Mornings. Very early mornings.

These dudes resembled the undead in their drooping jeans, cargo shorts, and stained sweatpants. Their skin sagged. Dark circles colored their eyes. I couldn’t imagine any of them enjoyed what was going on.

On my end, I anticipated storytelling and long talks. Without a rigorous schedule, my family could rush off to the movies, check out plays, and run like mad creatures through open fields whenever we wanted.

You’re grinning now, right? You knew this plan wouldn’t work before I did. Or maybe you figured it out based on the title of this post.

My kids found theater. Kids always find something.

Over the last few weeks, my twelve-year-old rehearsed from 4:30 to 7:45 pm every weekday. She put time in on Saturdays too.  Last Friday was opening night. She ruled the stage as the main villain.  She played the role again on Saturday, and Sunday was a double feature. Now, she has fourteen shows to go. Another production just cast her as one of the Hyena’s in the Lion King. So she’ll need to juggle performances and rehearsals.

She won’t get home until 10:00 pm on many school nights. Luckily, the kid is a trooper. She’ll do her homework after she gets home. If she doesn’t get to sleep until 1:00 am, that will be fine with her. Nothing stops this one. The girl scares me.

So I can’t let myself get frustrated or too disappointed that we are not running through parks like a wild family. I need to follow her example.

My sixteen-year-old has a play opening Wednesday. She’ll work every night until at least 9:00 pm. Then she’ll have plays throughout the weekend. All of this with ADHD, at least one anxiety attack, and a desire to attend to a weeknight party even though she knows she has an essay due, math homework, and a French thing to finish.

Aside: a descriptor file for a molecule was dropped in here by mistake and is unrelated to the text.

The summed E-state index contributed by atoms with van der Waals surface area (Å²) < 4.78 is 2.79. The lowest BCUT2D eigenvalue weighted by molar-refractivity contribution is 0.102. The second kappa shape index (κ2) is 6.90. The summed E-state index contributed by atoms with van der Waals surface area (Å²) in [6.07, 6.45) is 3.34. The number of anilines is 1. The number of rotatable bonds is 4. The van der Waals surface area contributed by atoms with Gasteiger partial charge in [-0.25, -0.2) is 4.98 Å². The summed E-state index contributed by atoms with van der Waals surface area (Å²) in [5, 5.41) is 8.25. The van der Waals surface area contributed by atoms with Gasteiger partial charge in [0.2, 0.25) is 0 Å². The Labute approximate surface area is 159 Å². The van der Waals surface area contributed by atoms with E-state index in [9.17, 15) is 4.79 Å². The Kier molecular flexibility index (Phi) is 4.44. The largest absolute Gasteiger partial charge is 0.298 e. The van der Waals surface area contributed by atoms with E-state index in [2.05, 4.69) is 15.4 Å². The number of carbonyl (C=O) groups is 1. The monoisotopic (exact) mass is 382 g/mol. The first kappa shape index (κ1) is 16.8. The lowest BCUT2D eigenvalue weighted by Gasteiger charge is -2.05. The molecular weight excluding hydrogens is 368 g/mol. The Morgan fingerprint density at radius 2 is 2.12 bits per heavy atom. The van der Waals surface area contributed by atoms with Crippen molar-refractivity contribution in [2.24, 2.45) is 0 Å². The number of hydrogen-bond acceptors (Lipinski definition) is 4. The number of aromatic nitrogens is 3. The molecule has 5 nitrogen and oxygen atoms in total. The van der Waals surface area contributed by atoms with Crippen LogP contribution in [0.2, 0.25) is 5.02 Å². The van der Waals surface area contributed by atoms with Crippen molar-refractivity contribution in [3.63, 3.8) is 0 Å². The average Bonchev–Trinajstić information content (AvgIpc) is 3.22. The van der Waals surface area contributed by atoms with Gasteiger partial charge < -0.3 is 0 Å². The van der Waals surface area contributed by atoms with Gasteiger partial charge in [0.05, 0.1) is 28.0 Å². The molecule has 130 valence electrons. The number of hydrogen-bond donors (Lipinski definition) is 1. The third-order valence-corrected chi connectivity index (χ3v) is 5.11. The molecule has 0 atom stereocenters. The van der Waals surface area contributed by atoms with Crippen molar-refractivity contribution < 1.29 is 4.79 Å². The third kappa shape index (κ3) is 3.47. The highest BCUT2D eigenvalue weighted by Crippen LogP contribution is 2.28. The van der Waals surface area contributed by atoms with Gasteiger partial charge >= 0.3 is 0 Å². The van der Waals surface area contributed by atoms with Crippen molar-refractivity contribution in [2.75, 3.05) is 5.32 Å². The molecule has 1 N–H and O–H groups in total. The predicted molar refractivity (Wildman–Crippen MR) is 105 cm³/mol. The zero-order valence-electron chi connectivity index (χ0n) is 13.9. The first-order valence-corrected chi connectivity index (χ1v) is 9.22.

The girl will also make room for musical performances, time with her boyfriend, and several moments to consider how she will change the world as soon as possible. She’s been thinking about that a lot lately.

My role is mostly to drive kids around. My advice is not wanted or helpful, but I get to watch them sing and dance. Standing in the doorway, I’ll spy as one kid does homework until all hours and the other vanquishes her anxieties and comes up with ways to help others with problems worse than hers.

I’m a dadwithoutballs on a theater schedule. My forehead gets wrinkled. My sweatpants are stained with tomato sauce. Luckily, my girls don’t let me wear cargo shorts.

Of course, I love it as much as sporty dads love their early-morning trips to hockey rinks and soccer fields.

No, I love it more because there’s not a single ball in any of these plays.

Anxiety or ANXIETY (IWSG Post)


It’s the first Wednesday of the month, so I’m posting about anxiety and writing as part of the Insecure Writers Support Group. Head over there to visit writers who are almost as neurotic about their work as I am.

Like many folks, I freak out about writing. I worry my work stinks. That agents and publishers will never accept me. That all my work is for nothing and I’d be better off studying carpentry, electrical engineering, or other useful skills.

On the other hand, I also get ANXIOUS. I worry that something terrible will happen to my children. I’ll get fired. Lose the house. Ruin everything for everybody. That the world would be better off without me. ANXIETY can make me curl up in my room, drink to avoid reality, and turn into an all-around lame guy.child book

Actually, I don’t get super ANXIOUS much these days. I was diagnosed with generalized anxiety disorder several years ago. Since then, I’ve eliminated caffeine, reduced my sugar intake, and I take medication daily. Oh yeah, I’m also supposed to exercise. Some months I’m really good about it.